Uinta Mountains:  For Uinta specific information, click on Western Uintas on the advisory page or phone 1-800-648-7433.

Logan: click HERE or call 435-797-4146


Mountain Weather:

Northern Utah could be in for a prolong period of snow as an energetic low pressure system sends a series of shortwaves across the Great Basin through Saturday.  The first two shortwaves will cross northern Utah today and tonight.  For day, 4 to 9” of snow is expected, with the heaviest intensities this afternoon.  The rain/snow line will start around 7,000’, then gradually drop this afternoon, reaching the valley floor by tonight.  The southwesterly winds will continue to be strong today, in the 30 to 40 mph range, with gusts in the 60’s.  High temperatures will be in the low 20’s at 10,000’ and the near 30 at 8,000’.  Tonight, an additional foot of snow is expected, with the winds shifting to the west and decreasing.  Lows will be near 20.  A third piece of the storm is forecast to arrive late Friday into Saturday, for another round of snow.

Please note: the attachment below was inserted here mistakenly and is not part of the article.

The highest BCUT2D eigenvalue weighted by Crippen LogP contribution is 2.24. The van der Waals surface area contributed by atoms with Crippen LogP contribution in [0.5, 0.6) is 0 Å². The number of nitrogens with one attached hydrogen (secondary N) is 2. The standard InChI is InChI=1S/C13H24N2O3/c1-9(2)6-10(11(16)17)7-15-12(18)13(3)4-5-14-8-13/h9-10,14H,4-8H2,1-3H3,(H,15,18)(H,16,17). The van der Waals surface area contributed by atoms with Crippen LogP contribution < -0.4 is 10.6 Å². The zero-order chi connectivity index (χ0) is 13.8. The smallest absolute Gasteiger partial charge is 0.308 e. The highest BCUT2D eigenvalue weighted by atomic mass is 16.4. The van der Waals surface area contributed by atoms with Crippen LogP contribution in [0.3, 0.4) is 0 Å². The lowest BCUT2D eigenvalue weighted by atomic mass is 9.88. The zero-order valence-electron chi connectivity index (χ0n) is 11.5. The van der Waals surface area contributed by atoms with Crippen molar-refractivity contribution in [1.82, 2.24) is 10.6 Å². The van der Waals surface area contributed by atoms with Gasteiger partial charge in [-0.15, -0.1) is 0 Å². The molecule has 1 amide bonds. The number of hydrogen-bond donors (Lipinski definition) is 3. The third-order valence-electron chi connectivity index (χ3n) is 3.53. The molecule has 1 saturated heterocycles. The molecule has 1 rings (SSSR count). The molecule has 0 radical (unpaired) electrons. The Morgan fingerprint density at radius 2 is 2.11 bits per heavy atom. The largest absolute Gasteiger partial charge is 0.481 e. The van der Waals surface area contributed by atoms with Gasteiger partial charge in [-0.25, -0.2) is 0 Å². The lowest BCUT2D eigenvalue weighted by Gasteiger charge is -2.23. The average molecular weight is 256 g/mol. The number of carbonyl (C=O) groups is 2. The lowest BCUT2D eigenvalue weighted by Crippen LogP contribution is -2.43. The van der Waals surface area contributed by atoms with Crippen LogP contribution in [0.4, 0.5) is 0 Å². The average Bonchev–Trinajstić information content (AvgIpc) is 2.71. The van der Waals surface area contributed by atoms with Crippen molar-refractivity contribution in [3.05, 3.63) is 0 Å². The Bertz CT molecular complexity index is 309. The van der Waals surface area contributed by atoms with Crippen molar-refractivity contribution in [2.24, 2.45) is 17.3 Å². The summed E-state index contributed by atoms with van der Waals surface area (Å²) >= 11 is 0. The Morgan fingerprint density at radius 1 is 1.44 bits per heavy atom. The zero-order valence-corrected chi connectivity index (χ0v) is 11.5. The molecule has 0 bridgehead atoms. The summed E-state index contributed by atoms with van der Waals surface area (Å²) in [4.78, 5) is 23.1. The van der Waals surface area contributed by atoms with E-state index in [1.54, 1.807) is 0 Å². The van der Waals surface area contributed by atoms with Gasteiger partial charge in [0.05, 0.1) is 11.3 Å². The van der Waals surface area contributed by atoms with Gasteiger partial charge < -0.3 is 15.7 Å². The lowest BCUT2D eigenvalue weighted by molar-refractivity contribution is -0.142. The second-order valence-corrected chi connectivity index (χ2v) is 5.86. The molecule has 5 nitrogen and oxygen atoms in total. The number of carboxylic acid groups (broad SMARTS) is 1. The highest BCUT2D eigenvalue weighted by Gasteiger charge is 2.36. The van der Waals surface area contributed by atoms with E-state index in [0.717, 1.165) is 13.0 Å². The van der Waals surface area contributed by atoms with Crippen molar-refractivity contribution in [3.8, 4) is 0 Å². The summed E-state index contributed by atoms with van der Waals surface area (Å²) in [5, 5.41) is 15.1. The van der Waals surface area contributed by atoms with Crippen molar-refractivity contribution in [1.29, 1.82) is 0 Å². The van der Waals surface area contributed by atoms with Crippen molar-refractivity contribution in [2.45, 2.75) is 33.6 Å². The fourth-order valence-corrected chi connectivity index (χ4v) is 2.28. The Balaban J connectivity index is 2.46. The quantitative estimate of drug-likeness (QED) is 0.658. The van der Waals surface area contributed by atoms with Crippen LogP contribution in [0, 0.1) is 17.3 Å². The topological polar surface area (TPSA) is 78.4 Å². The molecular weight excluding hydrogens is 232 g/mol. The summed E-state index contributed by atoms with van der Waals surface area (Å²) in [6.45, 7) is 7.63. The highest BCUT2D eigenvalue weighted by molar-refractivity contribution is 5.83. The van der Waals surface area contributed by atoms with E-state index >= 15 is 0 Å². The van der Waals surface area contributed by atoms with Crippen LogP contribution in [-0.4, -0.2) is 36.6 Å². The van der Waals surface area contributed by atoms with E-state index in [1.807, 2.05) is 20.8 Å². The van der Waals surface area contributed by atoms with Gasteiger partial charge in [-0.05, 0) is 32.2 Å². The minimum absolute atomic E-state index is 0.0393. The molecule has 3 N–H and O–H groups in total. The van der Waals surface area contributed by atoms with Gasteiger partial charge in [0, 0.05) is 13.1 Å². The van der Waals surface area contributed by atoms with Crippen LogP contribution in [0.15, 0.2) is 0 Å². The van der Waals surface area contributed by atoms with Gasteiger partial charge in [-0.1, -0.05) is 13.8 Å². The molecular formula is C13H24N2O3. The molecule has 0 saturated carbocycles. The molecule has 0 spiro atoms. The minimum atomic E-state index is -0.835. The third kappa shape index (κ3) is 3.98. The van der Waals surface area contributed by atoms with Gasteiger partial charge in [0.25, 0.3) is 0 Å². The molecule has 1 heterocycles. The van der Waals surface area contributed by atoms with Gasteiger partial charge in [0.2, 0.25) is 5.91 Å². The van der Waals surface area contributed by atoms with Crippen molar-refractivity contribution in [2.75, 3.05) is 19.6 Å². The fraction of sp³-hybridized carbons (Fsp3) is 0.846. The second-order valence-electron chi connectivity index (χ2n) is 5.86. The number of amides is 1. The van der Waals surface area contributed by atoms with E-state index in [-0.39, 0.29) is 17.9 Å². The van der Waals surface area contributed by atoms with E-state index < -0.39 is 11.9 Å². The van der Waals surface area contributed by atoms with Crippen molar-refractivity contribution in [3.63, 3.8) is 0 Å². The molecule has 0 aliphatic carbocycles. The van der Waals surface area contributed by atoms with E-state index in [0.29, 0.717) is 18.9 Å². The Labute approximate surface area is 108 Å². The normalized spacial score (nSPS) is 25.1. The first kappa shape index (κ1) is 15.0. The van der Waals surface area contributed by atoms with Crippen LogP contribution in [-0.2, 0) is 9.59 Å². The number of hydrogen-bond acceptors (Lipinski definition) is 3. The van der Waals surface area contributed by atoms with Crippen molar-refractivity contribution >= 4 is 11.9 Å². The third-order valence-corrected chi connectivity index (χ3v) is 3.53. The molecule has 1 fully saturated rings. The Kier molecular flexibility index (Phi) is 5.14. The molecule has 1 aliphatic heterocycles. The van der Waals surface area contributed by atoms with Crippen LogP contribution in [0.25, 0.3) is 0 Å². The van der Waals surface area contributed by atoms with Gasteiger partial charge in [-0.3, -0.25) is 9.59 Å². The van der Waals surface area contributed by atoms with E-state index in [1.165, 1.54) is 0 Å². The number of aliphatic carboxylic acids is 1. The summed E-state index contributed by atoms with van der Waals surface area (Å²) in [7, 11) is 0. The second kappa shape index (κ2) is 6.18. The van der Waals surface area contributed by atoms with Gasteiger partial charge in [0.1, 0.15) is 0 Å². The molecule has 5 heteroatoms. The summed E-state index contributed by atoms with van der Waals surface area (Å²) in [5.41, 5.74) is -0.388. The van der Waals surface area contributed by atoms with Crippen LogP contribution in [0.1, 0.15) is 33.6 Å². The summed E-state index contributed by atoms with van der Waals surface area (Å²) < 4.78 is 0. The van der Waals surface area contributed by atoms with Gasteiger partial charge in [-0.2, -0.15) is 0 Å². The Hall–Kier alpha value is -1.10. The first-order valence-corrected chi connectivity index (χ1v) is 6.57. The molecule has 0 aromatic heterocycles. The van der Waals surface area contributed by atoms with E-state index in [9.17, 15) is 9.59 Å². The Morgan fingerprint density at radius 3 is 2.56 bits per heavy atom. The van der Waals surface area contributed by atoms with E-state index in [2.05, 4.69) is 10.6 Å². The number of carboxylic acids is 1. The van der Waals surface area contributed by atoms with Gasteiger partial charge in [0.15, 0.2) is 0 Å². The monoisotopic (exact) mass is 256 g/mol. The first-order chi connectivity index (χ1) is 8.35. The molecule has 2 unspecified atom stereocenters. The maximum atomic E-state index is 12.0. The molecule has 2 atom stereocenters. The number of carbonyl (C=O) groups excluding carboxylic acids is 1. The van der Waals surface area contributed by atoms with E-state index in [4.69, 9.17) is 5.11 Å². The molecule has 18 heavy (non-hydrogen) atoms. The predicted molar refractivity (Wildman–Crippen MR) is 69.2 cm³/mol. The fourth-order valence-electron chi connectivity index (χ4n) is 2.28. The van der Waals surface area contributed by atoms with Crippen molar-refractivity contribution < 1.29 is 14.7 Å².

For specific digital forecasts for the Salt Lake, Provo or Ogden mountains, CLICK HERE.


General Information:

The Wasatch Powderbird Guides will not be flying today.  Yesterday they flew in Cardiff, Mineral, Days, Grizzly and Cascade.


If you are getting into the backcountry, please give us a call and let us know what you’re seeing, especially if you trigger an avalanche.  You can leave a message at 524-5304 or 1-800-662-4140.  Or you can e-mail an observation to [email protected] .org, or you can fax an observation to 801-524-6301.


The information in this advisory is from the U.S. Forest Service, which is solely responsible for its content.  This advisory describes general avalanche conditions and local variations always occur. 


Bruce Tremper will update this advisory Friday morning.

Thanks for calling.